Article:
Mult Scler. 2015 Oct;21(12):1546-56. doi: 10.1177/1352458514565959.

Home-based training to improve manual dexterity in patients with multiple sclerosis: A randomized controlled trial

Kamm CP1, Mattle HP2, Müri RM3, Heldner MR2, Blatter V2, Bartlome S3, Lüthy J3, Imboden D3, Pedrazzini G2, Bohlhalter S4, Hilfiker R5, Vanbellingen T6.
  • 1Department of Neurology, Inselspital, Bern University Hospital, and University of Bern, Switzerland christian.kamm@insel.ch.
  • 2Department of Neurology, Inselspital, Bern University Hospital, and University of Bern, Switzerland.
  • 3Division of Cognitive and Restorative Neurology, Department of Neurology, Inselspital, Bern University Hospital, and University of Bern, Switzerland.
  • 4Neurology and Neurorehabilitation Center, Luzerner Kantonsspital, Switzerland.
  • 5HES-SO Valais-Wallis, School of Health Sciences, University of Applied Sciences and Arts Western Switzerland Valais, Sion, Switzerland.
  • 6Department of Neurology, Inselspital, Bern University Hospital, and University of Bern, Switzerland/Neurology and Neurorehabilitation Center, Luzerner Kantonsspital, Switzerland.

 

Abstract

Background: Impaired manual dexterity is frequent and disabling in patients with multiple sclerosis (MS), affecting activities of daily living (ADL) and quality of life.

Objective: We aimed to evaluate the effectiveness of a standardized, home-based training program to improve manual dexterity and dexterity-related ADL in MS patients.

Methods: This was a randomized, rater-blinded controlled trial. Thirty-nine MS patients acknowledging impaired manual dexterity and having a pathological Coin Rotation Task (CRT), Nine Hole Peg Test (9HPT) or both were randomized 1:1 into two standardized training programs, the dexterity training program and the theraband training program. Patients trained five days per week in both programs over a period of 4 weeks. Primary outcome measures performed at baseline and after 4 weeks were the CRT, 9HPT and a dexterous-related ADL questionnaire. Secondary outcome measures were the Chedoke Arm and Hand Activity Inventory (CAHAI-8) and the JAMAR test.

Results: The dexterity training program resulted in significant improvements in almost all outcome measures at study end compared with baseline. The theraband training program resulted in mostly non-significant improvements.

Conclusion: The home-based dexterity training program significantly improved manual dexterity and dexterity-related ADL in moderately disabled MS patients. Trial Registration NCT01507636.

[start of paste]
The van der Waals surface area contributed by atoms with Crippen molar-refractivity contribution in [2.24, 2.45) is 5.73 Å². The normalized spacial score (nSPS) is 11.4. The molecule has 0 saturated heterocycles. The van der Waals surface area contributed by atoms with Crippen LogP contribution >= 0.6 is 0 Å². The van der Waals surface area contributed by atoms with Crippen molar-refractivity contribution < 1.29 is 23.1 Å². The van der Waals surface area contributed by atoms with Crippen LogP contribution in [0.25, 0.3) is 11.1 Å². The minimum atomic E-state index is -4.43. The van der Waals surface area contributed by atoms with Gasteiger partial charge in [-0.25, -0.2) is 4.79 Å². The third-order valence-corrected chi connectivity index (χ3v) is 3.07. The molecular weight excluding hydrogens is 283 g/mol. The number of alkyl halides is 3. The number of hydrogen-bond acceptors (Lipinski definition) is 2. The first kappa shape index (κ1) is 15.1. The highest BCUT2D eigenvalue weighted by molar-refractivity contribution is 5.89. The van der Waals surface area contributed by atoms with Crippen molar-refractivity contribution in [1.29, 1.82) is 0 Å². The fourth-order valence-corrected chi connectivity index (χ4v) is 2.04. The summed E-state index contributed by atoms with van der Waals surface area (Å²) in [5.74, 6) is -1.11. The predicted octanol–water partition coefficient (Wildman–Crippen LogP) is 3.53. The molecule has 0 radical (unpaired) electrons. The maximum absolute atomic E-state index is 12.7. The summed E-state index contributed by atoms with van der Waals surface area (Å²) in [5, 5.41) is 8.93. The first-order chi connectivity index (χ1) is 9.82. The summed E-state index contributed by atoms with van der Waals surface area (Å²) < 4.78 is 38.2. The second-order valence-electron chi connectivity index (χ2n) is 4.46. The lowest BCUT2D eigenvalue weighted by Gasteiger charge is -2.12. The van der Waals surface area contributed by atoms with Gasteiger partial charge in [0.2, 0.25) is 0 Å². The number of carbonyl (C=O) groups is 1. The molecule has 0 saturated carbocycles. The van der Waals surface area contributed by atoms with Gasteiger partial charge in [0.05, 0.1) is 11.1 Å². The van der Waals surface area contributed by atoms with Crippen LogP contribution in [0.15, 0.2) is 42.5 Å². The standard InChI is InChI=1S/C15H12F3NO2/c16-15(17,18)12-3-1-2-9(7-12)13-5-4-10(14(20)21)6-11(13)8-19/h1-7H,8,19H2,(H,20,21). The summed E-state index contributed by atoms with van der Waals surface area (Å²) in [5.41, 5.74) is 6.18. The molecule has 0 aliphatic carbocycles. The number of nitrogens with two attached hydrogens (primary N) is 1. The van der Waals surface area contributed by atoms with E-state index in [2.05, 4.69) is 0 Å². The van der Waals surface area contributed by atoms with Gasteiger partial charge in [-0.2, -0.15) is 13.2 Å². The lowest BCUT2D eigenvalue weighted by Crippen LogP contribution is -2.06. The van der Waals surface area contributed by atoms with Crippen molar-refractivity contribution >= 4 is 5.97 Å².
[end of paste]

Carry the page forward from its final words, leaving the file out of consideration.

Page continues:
Supplements:

Multiple sclerosis (MS) is a chronic inflammatory disease of the central nervous system (CNS) and the most common cause of non-traumatic disability in young adults in industrialized countries (1). Several drugs are available to potentially ameliorate

the disease course. However, drugs that ameliorate existing neurologic deficits are vastly lacking. Therefore, physical and occupational therapy is an important cornerstone in the therapy of MS patients. They are however often applied in a non-standardized way in different settings and not all patients receive adequate therapy due to various circumstances including lack of time and missing infrastructure.

The aim of this study was to develop a standardized, feasible, convenient and cost-effective training program to improve manual dexterity in MS patients with impaired manual dexterity. For this purpose, a home-based dexterity training program predominantly focusing on in-hand manipulation of objects (dexterity training program) was compared to a home-based training program predominantly focusing on arm and hand strength training (theraband training program) in a rater-blinded, randomized controlled single-center study. Both groups trained  five days a week for four weeks and outcome measurements such as the Coin Rotation Task, the Nine Hole Peg Test, the Chedoke Arm and Hand Activity Inventory, the JAMAR and a dexterity questionnaire were performed before and after the training.

After four weeks of training, the dexterity training program resulted in significant improvements in almost all outcome measures at study end compared to baseline whereas the the theraband training program did not.

Besides the efficacy, the home-based dexterity training program has several advantages. It allows frequent training independently of available hospital or community based programs at any time of the day. Patients with problems in transportation and time-wise inflexible patients are able to perform the program as well. Finally, it is very cheap with material costs below 10 Euros/Dollars that can be easily accessed in any hardware store.

It is therefore an applicable program that can be offered to MS patients with impaired manual dexterity exclusively or in addition to other rehabilitation programs.

 

Reference:

  1. Kamm CP, Uitdehaag BM, Polman CH. Multiple sclerosis: current knowledge and future outlook.  Eur Neurol. 2014;72(3-4):132-41. doi: 10.1159/000360528.

 

 

 

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